TALLAHASSEE, Fla. -- Florida State coach Bobby Bowden thought the kick was good. He was running down the sideline, waving his players off the field, the record crowd cheering all around him yesterday at Doak Campbell Stadium.
Then Bowden stopped and turned around, his hat flying off and his headset tumbling to the ground, a look of confusion settling into his deep-set, hound-dog eyes. The Miami players had started their celebration on the other side of the field.
The crowd fell silent.
"What's going on?" Bowden asked anyone within earshot. "I thought it was good."
It wasn't. When sophomore kicker Gerry Thomas' 34-yard attempt with 25 seconds remaining squeezed just outside the right upright, joy turned into disbelief for the top-ranked Seminoles and delight for the second-ranked Hurricanes, who held on for a 17-16 victory.
The defeat broke a 16-game winning streak for Florida State (10-1), and likely ended the Seminoles' chances for a national championship. The victory, its sixth in the past seven years over Florida State, should give Miami (9-0) the No. 1 ranking and, by this afternoon, an invitation to the Federal Express Orange Bowl.
"I don't know if it hurts more than '87," Bowden said, recalling another one-point, last-minute defeat to the Hurricanes that cost the Seminoles a national championship. "It's not that I'm obsessed with the national championship. It just hurts to lose. A loss kills me."
As agonizing a defeat as it was for Florida State -- it marks the third time in the past five years that a loss to Miami ended the Seminoles' run at the title -- it was an improbable victory for the Hurricanes. Miami had won seven straight against No. 1 teams, but it seemed the streak would end there.
After taking a 7-0 lead on their opening possession, the Hurricanes didn't score for a stretch of 48 minutes. Florida State led by 10-7 at halftime and built its lead to 16-7 early in the fourth quarter on field goals of 31 and 20 yards by Thomas, a former walk-on who just recently was awarded a scholarship.
"They looked like they were happy just scoring field goals," said Miami defensive end Rusty Medearis, who spent most of the afternoon in the Florida State backfield and, more specifically, in Seminoles quarterback Casey Weldon's face. "I just thought that if we held them to field goals, we were going to win the game."
But Miami, which had blown a number of opportunities deep inside Florida State territory, still had to score itself. The Hurricanes pulled to within 16-10 on a 45-yard field goal by Carlos Huerta with a little under 10 minutes left. The kick came after Miami drove to the Seminoles' 13, only to be pushed back to the 27 on a penalty and a pair of sacks of quarterback Gino Torretta.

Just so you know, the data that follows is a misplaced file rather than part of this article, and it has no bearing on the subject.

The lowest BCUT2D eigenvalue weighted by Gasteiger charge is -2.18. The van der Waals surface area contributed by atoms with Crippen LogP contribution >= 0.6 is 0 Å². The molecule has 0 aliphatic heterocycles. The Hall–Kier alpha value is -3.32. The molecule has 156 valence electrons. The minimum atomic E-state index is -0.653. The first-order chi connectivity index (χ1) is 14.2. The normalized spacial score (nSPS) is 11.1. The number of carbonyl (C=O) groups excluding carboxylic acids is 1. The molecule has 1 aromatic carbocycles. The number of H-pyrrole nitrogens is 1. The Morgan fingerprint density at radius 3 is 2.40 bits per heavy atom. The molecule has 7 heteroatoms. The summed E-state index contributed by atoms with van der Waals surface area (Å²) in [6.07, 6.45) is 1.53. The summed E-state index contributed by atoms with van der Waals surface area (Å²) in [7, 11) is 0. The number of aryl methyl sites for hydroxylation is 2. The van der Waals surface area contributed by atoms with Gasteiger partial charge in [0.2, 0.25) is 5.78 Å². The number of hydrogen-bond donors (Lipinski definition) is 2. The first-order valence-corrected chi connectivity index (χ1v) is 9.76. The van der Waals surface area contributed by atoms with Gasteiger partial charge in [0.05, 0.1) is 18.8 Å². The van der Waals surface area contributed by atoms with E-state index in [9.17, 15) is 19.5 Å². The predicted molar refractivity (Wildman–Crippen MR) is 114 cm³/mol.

On that drive, the Hurricanes had also used two of their three timeouts for the half. Still, Miami figured that its defense -- ranked second nationally against the pass, and fourth overall -- would be able to stop the Seminoles again. It did, putting pressure on Weldon and taking over at its 42 with 7 minutes, 11 seconds remaining.
"I thought our defense played great," said Miami coach Dennis Erickson. "And they're a great defensive team, too. We were able to make the big plays when we needed to."
Perhaps the biggest play for Miami came after the Hurricanes moved down to the Florida State 12. On fourth-and six, Torretta ** found wide-out Horace Copeland on a 9-yard hitch route in front of Terrell Buckley, the Seminoles' All-America cornerback, for a 9-yard gain. Three plays later, tailback Larry Jones scored from a yard out with 3:10 left and Huerta's extra point gave Miami the lead.
"I was very confident about making that throw," said Torretta (14 of 27, 145 yards, two interceptions). "Terrell likes to jump out on that kind of pass. I prayed that he wasn't going to do that, and he didn't get a good jump on the ball. I knew we were going to score, but there was still a lot of time left."
And Florida State wasn't finished, at least not yet. After a touchback brought the ball back out to the 20, the Seminoles seemed content to eat up small chunks of yardage and large chunks of time. After using its last two timeouts, Florida State stayed alive when fullback Elmer Bennett gained 7 yards on fourth-and-one from the Miami 47.
The record crowd of 63,442 roared its approval when, on third-and-three from Miami's 33, Hurricanes cornerback Ryan McNeil was called for obvious interference on Florida State receiver Eric Turral in the end zone. On first down from the 18, Amp Lee carried to the left hash mark for 1 yard. On second down, Weldon spiked the ball into the ground. Then came Bowden's decision to send Thomas in on third down.
"We didn't have any timeouts left," said Bowden. "We could have thrown the ball, but if it's intercepted or takes a bad bounce, you'll be kicking yourself in the rear the rest of your life. I thought we made it. I thought we won the game. I don't blame him. I blame me. I blame us."